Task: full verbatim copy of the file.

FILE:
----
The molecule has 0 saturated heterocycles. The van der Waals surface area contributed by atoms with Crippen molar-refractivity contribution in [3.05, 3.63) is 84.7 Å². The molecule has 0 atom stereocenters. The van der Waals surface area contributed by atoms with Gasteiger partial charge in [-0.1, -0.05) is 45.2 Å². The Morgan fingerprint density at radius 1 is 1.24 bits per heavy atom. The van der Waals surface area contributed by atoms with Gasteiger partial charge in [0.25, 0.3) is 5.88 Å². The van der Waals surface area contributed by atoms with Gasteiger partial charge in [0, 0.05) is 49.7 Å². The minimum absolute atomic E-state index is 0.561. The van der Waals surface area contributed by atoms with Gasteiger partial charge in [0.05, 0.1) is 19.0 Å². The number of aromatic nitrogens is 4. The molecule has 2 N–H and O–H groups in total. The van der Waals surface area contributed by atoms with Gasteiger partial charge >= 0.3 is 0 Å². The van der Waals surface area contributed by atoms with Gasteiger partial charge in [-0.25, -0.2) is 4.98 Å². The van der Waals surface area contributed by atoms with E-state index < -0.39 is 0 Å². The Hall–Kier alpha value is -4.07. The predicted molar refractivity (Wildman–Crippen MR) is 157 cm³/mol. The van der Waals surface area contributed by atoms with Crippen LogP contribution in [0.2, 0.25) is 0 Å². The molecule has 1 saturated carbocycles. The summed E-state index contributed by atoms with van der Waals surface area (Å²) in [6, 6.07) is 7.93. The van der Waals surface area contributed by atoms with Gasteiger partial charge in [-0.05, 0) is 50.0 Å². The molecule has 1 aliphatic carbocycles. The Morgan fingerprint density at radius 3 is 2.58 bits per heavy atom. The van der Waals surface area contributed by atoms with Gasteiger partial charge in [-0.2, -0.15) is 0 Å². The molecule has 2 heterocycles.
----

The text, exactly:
The molecule has 0 saturated heterocycles. The van der Waals surface area contributed by atoms with Crippen molar-refractivity contribution in [3.05, 3.63) is 84.7 Å². The molecule has 0 atom stereocenters. The van der Waals surface area contributed by atoms with Gasteiger partial charge in [-0.1, -0.05) is 45.2 Å². The Morgan fingerprint density at radius 1 is 1.24 bits per heavy atom. The van der Waals surface area contributed by atoms with Gasteiger partial charge in [0.25, 0.3) is 5.88 Å². The van der Waals surface area contributed by atoms with Gasteiger partial charge in [0, 0.05) is 49.7 Å². The minimum absolute atomic E-state index is 0.561. The van der Waals surface area contributed by atoms with Gasteiger partial charge in [0.05, 0.1) is 19.0 Å². The number of aromatic nitrogens is 4. The molecule has 2 N–H and O–H groups in total. The van der Waals surface area contributed by atoms with Gasteiger partial charge >= 0.3 is 0 Å². The van der Waals surface area contributed by atoms with Gasteiger partial charge in [-0.25, -0.2) is 4.98 Å². The van der Waals surface area contributed by atoms with E-state index < -0.39 is 0 Å². The Hall–Kier alpha value is -4.07. The predicted molar refractivity (Wildman–Crippen MR) is 157 cm³/mol. The van der Waals surface area contributed by atoms with Crippen LogP contribution in [0.2, 0.25) is 0 Å². The molecule has 1 saturated carbocycles. The summed E-state index contributed by atoms with van der Waals surface area (Å²) in [6, 6.07) is 7.93. The van der Waals surface area contributed by atoms with Gasteiger partial charge in [-0.05, 0) is 50.0 Å². The molecule has 1 aliphatic carbocycles. The Morgan fingerprint density at radius 3 is 2.58 bits per heavy atom. The van der Waals surface area contributed by atoms with Gasteiger partial charge in [-0.2, -0.15) is 0 Å². The molecule has 2 heterocycles.